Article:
This is what happens with fandom. This is why certain fandoms have long-standing beefs with each other, too (because apparently there can only ever be one science-fiction thing ever).

But it’s silly and counterproductive. You can love both Star Trek and Star Wars and at the same time think that Star Trek is actually a better creation. You can love Whedonverse stuff while still acknowledging that most of it is nowhere near as feminist as people claim and that he’s not the greatest writer that ever lived. You can love Twilight and acknowledge that it’s super problematic because Edward is pretty damn abusive.

You can have more than black-and-white thinking. Which is exactly where the “If you don’t like it, don’t read it!” and “You’re just jealous of so-and-so’s success!” arguments come from. You just need to remember to take a step back, breathe, and remind yourself that people can hate the things you love. And if you really think they’ve got a certain aspect of a book wrong, you can tell them so. You can engage in arguments about it because that is also a part of literary culture, that is also a part of literary criticism.

But telling them to shut up and go away because they’re stupid and they don’t know what they’re talking about and they’re just jealous! OMG!!!!1111oneoneeleven? That’s not. That’s just screaming at the darkness, trying desperately to prove you exist. We get it. You exist. You are also stuck in a black-and-white, 1-star-and-5-star-review dichotomy. Good job.

When it comes to literary criticism, stop with the “If you don’t like it, don’t read it!” argument. It’s not even an argument. It’s the equivalent of a kindergartener screaming to the teacher that another kid pushed him.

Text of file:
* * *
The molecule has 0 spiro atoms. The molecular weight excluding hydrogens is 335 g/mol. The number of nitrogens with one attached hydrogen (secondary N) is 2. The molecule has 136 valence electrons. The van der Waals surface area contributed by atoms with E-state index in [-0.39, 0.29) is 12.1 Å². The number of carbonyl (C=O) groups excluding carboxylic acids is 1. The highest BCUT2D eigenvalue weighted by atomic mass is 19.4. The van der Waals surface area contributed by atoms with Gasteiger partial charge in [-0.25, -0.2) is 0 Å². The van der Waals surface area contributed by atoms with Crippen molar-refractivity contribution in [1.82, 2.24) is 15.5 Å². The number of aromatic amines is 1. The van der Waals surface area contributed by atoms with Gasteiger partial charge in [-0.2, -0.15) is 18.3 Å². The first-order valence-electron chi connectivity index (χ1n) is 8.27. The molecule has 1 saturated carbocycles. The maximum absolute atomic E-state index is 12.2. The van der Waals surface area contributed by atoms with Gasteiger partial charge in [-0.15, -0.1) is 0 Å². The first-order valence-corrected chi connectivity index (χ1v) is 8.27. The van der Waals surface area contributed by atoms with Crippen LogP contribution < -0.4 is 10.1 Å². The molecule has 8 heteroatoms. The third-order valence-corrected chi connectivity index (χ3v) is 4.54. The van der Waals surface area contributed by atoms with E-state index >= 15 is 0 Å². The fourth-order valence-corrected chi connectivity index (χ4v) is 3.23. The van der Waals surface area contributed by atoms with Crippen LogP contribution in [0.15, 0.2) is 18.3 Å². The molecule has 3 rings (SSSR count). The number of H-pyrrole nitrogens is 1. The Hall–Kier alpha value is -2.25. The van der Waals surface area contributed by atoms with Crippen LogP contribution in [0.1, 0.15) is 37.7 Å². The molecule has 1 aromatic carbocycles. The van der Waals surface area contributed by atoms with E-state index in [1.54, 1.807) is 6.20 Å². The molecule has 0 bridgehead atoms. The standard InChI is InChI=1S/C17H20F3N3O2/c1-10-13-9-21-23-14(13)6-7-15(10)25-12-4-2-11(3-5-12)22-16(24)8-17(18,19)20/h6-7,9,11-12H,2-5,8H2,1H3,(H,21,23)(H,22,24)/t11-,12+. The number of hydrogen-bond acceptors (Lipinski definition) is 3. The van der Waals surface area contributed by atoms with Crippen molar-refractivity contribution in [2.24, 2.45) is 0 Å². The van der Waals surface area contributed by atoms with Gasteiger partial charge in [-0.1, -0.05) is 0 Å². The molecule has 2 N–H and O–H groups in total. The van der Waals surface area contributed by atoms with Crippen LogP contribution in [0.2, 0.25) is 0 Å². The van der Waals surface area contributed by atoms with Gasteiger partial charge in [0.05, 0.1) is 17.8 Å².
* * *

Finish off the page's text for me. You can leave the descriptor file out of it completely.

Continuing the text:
There is no rule anywhere that says we must all be nice to authors. There is no rule anywhere that says we can’t criticize fiction, or that it must always be constructive. Sure, it’s nicer to do constructive criticism, but there’s no rule that says literary criticism must be nice. There is no rule anywhere dictating how authors should respond to said criticism or that they should at all. There’s no rule saying authors must read all criticism of their work (in fact, it’s probably better for their mental health if they don’t, but again — there’s no rule saying they shouldn’t, either).

The only thing that comes close to being a rule about literary criticism is that if a book has been published, it’s open to criticism. If fanfic has been published, it’s open to criticism. And that is not so much a rule as just a fact. of. life.

Embrace the shades of grey.** Nothing in life is black and white.

Except zebras. And dalmatians.

Ok some things are black and white. My point still stands.

-Kat

*I disagree vehemently with the idea that things like Protectors of the Plot Continuum or other criticisms of Mary Sues in fic exist as ways to “silence” women authors. If a fanfic writer fucks up the plot of a book and makes all the characters go OOC because s/he wants to bone the main character or out-power the main character or both and s/he does it terribly, criticism of that story is well and fair. Hell, criticism is well and fair no matter if the story is done terribly or excellently and you don’t even care that there’s a Mary Sue cause it’s such an awesome story. If criticism is silencing, then all English departments should be shut down, because they’re silencing authors too.

**Yes, I do find it hilarious that a lot of people who are caught up in this black-and-white thinking are also major fans of Fifty Shades of Grey. And by “hilarious”, I mean I just drank all the scotch.

It’s Not the BDSM